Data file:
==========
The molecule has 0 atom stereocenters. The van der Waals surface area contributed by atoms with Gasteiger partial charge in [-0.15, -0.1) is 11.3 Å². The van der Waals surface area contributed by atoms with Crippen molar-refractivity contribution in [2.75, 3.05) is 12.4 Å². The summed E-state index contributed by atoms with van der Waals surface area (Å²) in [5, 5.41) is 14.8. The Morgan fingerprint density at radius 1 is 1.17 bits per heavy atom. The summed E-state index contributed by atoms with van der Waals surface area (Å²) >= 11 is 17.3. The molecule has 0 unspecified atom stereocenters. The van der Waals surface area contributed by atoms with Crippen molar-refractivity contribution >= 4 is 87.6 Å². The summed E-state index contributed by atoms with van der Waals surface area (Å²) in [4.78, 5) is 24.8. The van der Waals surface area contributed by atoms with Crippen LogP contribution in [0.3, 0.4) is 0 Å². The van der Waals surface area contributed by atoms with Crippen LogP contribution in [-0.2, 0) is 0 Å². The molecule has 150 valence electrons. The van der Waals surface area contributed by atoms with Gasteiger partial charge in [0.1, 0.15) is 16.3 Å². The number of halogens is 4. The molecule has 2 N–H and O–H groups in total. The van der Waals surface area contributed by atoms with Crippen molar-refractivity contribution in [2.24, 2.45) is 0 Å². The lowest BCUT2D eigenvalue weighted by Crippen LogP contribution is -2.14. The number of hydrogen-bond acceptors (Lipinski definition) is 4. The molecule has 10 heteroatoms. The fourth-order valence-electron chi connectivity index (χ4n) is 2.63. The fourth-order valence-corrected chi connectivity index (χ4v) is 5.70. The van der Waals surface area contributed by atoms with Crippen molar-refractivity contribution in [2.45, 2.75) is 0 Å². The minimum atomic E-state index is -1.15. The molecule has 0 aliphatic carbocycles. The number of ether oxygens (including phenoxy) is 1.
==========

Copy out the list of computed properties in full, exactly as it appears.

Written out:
The molecule has 0 atom stereocenters. The van der Waals surface area contributed by atoms with Gasteiger partial charge in [-0.15, -0.1) is 11.3 Å². The van der Waals surface area contributed by atoms with Crippen molar-refractivity contribution in [2.75, 3.05) is 12.4 Å². The summed E-state index contributed by atoms with van der Waals surface area (Å²) in [5, 5.41) is 14.8. The Morgan fingerprint density at radius 1 is 1.17 bits per heavy atom. The summed E-state index contributed by atoms with van der Waals surface area (Å²) >= 11 is 17.3. The molecule has 0 unspecified atom stereocenters. The van der Waals surface area contributed by atoms with Crippen molar-refractivity contribution >= 4 is 87.6 Å². The summed E-state index contributed by atoms with van der Waals surface area (Å²) in [4.78, 5) is 24.8. The van der Waals surface area contributed by atoms with Crippen LogP contribution in [0.3, 0.4) is 0 Å². The van der Waals surface area contributed by atoms with Crippen LogP contribution in [-0.2, 0) is 0 Å². The molecule has 150 valence electrons. The van der Waals surface area contributed by atoms with Gasteiger partial charge in [0.1, 0.15) is 16.3 Å². The number of halogens is 4. The molecule has 2 N–H and O–H groups in total. The van der Waals surface area contributed by atoms with Crippen molar-refractivity contribution in [2.24, 2.45) is 0 Å². The lowest BCUT2D eigenvalue weighted by Crippen LogP contribution is -2.14. The number of hydrogen-bond acceptors (Lipinski definition) is 4. The molecule has 10 heteroatoms. The fourth-order valence-electron chi connectivity index (χ4n) is 2.63. The fourth-order valence-corrected chi connectivity index (χ4v) is 5.70. The van der Waals surface area contributed by atoms with Crippen molar-refractivity contribution in [2.45, 2.75) is 0 Å². The minimum atomic E-state index is -1.15. The molecule has 0 aliphatic carbocycles. The number of ether oxygens (including phenoxy) is 1.